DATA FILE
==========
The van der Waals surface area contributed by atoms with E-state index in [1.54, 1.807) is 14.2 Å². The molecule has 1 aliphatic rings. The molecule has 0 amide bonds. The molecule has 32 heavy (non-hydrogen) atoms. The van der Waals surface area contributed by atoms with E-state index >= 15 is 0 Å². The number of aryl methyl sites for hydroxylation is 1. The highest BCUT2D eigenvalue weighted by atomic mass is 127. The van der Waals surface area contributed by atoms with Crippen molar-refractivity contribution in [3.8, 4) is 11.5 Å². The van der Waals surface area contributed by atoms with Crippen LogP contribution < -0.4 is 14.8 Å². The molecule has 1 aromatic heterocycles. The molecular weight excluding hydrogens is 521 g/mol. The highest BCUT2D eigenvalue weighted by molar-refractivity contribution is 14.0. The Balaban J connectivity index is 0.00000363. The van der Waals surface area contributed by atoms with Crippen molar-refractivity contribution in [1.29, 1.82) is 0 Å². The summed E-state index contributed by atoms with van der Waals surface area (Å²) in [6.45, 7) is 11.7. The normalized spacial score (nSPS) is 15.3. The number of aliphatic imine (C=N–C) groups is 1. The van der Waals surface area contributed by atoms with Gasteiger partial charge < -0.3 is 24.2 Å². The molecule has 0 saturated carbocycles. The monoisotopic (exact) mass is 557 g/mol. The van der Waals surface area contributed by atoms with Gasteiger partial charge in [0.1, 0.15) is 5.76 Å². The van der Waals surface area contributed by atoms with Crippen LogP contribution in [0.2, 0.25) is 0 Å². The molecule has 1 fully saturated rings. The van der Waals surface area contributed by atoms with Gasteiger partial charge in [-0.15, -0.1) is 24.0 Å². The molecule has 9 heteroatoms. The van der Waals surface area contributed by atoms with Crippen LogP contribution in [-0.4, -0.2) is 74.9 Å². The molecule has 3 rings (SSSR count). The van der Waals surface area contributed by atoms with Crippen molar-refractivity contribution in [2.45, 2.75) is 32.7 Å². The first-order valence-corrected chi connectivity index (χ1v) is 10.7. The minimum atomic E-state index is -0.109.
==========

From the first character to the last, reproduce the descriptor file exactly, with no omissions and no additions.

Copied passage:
The van der Waals surface area contributed by atoms with E-state index in [1.54, 1.807) is 14.2 Å². The molecule has 1 aliphatic rings. The molecule has 0 amide bonds. The molecule has 32 heavy (non-hydrogen) atoms. The van der Waals surface area contributed by atoms with E-state index >= 15 is 0 Å². The number of aryl methyl sites for hydroxylation is 1. The highest BCUT2D eigenvalue weighted by atomic mass is 127. The van der Waals surface area contributed by atoms with Crippen molar-refractivity contribution in [3.8, 4) is 11.5 Å². The van der Waals surface area contributed by atoms with Crippen LogP contribution < -0.4 is 14.8 Å². The molecule has 1 aromatic heterocycles. The molecular weight excluding hydrogens is 521 g/mol. The highest BCUT2D eigenvalue weighted by molar-refractivity contribution is 14.0. The Balaban J connectivity index is 0.00000363. The van der Waals surface area contributed by atoms with Crippen molar-refractivity contribution in [1.29, 1.82) is 0 Å². The summed E-state index contributed by atoms with van der Waals surface area (Å²) in [6.45, 7) is 11.7. The normalized spacial score (nSPS) is 15.3. The number of aliphatic imine (C=N–C) groups is 1. The van der Waals surface area contributed by atoms with Gasteiger partial charge < -0.3 is 24.2 Å². The molecule has 0 saturated carbocycles. The monoisotopic (exact) mass is 557 g/mol. The van der Waals surface area contributed by atoms with Gasteiger partial charge in [0.1, 0.15) is 5.76 Å². The van der Waals surface area contributed by atoms with Crippen LogP contribution in [0.2, 0.25) is 0 Å². The molecule has 1 fully saturated rings. The van der Waals surface area contributed by atoms with Gasteiger partial charge in [-0.15, -0.1) is 24.0 Å². The molecule has 9 heteroatoms. The van der Waals surface area contributed by atoms with Crippen LogP contribution in [-0.4, -0.2) is 74.9 Å². The molecule has 3 rings (SSSR count). The van der Waals surface area contributed by atoms with Crippen molar-refractivity contribution in [2.45, 2.75) is 32.7 Å². The first-order valence-corrected chi connectivity index (χ1v) is 10.7. The minimum atomic E-state index is -0.109.